4. Know your audience.

To ensure your nonprofit storytelling forms a connection with readers and drives meaningful value for your mission, you'll need to know your audience. Taking the time to know exactly who you’re talking to and finding out elements that resonate with them can go a long way for your nonprofit.

5. Stay away from ‘salesy’ language.

Using salesy and industry-specific language can defeat the purpose of storytelling. Too much clinical language can impede someone from understanding and connecting with your organization, so it’s important to make sure your story can be easily understood by readers.

6. Use your website and social media.

Each page on your website and each post on your various social media accounts is a chance to tell a story, and cross-promoting your content will help you reach a larger audience.

Social media offers great tools that are perfect for storytelling, and allow for instant feedback and ways to lead potential donors straight to your website and donation page. Be sure to have a set schedule for posting fresh content and share stories in the most appropriate format for the social media channel you’re posting on.

Websites are great opportunities for nonprofits to show their supporters the big picture of their mission. This can be strengthened by using the space to highlight detailed, individual stories. This can be done through homepage spotlights, fundraising pages, and a mission page.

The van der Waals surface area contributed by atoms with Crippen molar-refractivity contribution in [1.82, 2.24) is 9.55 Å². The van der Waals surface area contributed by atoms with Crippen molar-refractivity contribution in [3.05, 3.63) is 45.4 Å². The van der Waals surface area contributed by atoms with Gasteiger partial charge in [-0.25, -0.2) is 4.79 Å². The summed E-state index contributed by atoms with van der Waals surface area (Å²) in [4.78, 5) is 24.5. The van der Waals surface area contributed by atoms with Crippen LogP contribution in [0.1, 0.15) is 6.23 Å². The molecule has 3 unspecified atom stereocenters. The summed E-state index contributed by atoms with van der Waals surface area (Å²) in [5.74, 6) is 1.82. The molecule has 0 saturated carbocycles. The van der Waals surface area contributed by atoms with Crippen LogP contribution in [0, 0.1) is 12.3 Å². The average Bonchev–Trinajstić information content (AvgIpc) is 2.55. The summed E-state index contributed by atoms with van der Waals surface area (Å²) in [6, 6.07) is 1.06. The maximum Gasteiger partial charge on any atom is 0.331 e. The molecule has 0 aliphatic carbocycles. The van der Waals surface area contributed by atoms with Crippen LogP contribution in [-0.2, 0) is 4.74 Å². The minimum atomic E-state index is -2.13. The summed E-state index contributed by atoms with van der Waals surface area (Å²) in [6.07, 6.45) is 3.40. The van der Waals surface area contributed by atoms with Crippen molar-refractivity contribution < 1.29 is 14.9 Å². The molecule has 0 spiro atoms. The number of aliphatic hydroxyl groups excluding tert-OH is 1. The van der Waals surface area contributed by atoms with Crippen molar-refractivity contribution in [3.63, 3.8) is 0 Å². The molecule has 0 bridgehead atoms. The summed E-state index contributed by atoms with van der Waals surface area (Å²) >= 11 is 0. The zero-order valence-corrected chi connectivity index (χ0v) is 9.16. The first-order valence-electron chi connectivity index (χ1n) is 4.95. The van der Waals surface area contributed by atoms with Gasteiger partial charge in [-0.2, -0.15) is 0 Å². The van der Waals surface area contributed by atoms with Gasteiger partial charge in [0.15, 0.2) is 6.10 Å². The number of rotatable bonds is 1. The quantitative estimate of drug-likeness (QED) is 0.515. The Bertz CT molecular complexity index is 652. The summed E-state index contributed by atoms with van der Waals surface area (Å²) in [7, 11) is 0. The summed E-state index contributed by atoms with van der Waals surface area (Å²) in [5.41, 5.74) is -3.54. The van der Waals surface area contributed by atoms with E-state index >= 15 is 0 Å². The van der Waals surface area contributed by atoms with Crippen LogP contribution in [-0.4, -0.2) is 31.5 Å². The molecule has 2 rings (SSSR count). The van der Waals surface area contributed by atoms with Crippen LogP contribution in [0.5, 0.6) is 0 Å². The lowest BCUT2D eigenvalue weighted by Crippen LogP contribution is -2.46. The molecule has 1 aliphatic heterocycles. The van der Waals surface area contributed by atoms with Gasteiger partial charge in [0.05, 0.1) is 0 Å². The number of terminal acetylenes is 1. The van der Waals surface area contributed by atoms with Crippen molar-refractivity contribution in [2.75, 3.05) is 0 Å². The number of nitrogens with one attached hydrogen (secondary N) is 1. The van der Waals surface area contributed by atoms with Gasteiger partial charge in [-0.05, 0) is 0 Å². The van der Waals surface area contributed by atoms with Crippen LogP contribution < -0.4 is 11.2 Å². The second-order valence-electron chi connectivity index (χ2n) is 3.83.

7. Use visuals.

Make your story multimedia friendly. Visual mediums like videos, photography, infographics, or even cartoons and drawings will stand out in a sea of text and draw the reader’s attention. Videos don’t have to be super-high quality, and can be shot on an iPhone. You can even cut your video into smaller segments for your social media accounts, and use a quote from the video to promote or use in your next newsletter, too.

8. Make it a conversation.

You don’t want to talk at your audience, but show them your story. Make your story a two-way conversation by asking donors and volunteers what they think about your work, why they are interested in your mission, and how they would like to get involved. You can do so by sending out donor surveys, inviting readers to send in stories about your work, asking readers to share pictures from your events on social media, and asking donors for their advice.

9. Keep stories relevant.

Be sure to only share relevant stories and information, and choose stories that best reflect your organization’s mission and core values. Try to use the same tone in your stories that you use in your overall brand, but avoid getting side-tracked by irrelevant details.

10. Include a call to action.

If you tell a good story, your readers will be motivated to donate to your organization. At the end of each story you tell, leave a call to action that is relevant to the story. This could be a donation button, link to volunteer opportunities, or other easy readers can get involved in your nonprofit.